I hope to see you at the 10:30 Sunday carvings tour, or the 1p.m. Saturday tour, In any case, the 150-plus stone carvings at the Point, made starting in the 1930s, have historically not been part of the preservation discussion. Fortunately, that's changing, especially since arguably they constitute a major cultural/historical resource that any rehabilitation plans for the Point should address. And the same goes for Morgan Shoal, by the way.

Terence herlihy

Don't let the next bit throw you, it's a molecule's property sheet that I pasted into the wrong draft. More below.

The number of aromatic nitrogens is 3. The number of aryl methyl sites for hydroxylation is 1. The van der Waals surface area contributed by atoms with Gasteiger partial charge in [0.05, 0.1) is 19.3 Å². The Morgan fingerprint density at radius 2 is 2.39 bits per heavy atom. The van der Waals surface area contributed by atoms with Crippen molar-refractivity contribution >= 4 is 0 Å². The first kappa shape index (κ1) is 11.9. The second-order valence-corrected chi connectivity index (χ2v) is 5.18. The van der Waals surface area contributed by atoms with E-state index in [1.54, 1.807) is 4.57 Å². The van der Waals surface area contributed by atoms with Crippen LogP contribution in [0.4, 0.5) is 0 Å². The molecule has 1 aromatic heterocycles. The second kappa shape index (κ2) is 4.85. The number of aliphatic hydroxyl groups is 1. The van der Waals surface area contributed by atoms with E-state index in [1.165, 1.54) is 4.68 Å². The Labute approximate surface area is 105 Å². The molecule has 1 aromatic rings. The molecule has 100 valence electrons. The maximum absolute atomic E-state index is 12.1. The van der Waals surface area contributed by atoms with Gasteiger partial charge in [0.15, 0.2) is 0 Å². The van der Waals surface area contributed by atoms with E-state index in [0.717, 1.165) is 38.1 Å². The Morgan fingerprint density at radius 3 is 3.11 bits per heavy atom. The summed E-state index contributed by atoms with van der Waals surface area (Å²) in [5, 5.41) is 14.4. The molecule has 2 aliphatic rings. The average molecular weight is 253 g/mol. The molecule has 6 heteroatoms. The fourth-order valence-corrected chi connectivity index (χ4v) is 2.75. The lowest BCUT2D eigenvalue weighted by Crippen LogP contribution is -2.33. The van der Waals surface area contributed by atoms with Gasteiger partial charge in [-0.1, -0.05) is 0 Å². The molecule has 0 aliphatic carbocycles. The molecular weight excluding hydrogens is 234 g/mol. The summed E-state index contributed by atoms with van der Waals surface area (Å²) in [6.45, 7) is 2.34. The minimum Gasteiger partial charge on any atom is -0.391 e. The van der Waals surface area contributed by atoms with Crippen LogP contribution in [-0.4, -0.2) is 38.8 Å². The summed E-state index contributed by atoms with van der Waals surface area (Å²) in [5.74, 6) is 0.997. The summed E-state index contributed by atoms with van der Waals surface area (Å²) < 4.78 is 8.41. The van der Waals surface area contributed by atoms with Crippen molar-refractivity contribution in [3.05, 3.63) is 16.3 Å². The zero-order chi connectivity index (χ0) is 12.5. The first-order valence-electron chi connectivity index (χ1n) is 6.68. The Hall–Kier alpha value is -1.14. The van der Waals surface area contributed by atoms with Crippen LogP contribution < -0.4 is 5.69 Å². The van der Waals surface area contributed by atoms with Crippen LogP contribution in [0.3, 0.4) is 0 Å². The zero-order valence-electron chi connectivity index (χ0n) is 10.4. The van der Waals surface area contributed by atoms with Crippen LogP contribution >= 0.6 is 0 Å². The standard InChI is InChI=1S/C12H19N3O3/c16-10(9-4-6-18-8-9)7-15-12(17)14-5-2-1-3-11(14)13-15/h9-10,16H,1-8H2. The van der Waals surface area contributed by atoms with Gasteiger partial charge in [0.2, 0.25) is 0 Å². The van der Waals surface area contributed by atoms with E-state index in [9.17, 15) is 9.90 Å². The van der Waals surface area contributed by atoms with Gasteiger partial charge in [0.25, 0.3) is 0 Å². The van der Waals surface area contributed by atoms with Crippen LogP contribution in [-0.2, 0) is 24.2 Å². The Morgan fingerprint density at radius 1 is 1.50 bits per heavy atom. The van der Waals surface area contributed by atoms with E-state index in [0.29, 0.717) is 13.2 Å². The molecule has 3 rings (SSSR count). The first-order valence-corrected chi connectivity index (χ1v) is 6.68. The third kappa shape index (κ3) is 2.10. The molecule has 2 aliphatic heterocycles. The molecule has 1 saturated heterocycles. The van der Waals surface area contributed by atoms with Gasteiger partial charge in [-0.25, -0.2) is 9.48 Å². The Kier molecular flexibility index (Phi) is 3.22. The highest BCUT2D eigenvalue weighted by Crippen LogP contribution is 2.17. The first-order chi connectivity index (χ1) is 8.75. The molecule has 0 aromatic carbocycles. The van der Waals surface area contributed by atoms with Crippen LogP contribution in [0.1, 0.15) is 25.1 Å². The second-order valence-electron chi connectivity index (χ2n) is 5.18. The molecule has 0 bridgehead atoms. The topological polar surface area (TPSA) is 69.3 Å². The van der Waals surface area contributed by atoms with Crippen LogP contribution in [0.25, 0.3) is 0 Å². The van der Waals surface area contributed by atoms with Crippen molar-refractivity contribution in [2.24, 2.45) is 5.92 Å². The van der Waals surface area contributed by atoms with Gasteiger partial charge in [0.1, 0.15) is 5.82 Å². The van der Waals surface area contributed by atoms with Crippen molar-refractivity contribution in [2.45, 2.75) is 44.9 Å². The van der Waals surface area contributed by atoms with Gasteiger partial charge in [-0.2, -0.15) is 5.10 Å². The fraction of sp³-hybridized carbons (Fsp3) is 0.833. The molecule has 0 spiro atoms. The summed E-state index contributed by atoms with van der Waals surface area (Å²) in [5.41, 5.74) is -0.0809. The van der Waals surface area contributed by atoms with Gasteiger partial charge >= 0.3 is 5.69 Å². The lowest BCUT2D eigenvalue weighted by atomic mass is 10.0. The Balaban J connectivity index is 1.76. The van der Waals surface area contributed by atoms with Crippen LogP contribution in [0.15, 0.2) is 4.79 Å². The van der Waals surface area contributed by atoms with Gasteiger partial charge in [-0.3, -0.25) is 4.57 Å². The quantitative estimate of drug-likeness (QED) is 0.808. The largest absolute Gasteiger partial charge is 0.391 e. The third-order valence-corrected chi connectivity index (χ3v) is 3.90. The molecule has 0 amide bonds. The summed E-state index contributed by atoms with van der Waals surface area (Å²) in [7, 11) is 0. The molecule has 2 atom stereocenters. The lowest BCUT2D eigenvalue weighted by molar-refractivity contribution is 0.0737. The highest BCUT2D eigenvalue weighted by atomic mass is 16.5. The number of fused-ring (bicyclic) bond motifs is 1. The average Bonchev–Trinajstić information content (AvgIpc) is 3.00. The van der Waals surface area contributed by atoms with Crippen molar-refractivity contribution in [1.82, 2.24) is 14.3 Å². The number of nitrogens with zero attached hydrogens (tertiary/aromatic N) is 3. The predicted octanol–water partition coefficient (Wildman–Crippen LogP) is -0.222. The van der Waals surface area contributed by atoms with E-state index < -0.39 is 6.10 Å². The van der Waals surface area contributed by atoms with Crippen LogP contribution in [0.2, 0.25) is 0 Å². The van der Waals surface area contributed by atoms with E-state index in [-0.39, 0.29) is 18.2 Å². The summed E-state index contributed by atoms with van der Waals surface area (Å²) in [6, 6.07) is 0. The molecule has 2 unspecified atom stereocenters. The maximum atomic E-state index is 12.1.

I first saw the Promentary Point in 1955 when I moved to Chicago and the task of leveling and relocating the large limestone blocks seemed overwhelming. The project at first glance seems to require a huge crane on the shelf above the revetment and expensive consultants. 15 years ago I installed a retaining wall at the 155th Street Harvey Metra station that is made out of 600 concrete blocks that weigh over a ton apiece. Instead of needing a big crane, a forklift was able to unload and set the blocks in a reasonable amount of time and the company that made the blocks included the engineering and drawings in their price. The same operator and laborers who did that job, or their children, could easily lift, relocate and set the larger blocks with a hydraulic loader and a truck mounted drill could install support pilings, although 3 inch crushed limestone would probably provide a strong enough leveling base. Too many open meetings addressing problems that the speakers know nothing about create chaos, not solutions. Hopefully, unlike the South Lakefront Framework Plan, sounder minds will prevail and the point can be returned to its original condition. My father-in-law project managed the coffin area which did have expensive cranes and engineers but seems to have worked. I keep hearing new facts about that place like the carvings that are the subject of a Sunday event at 10:30 AM.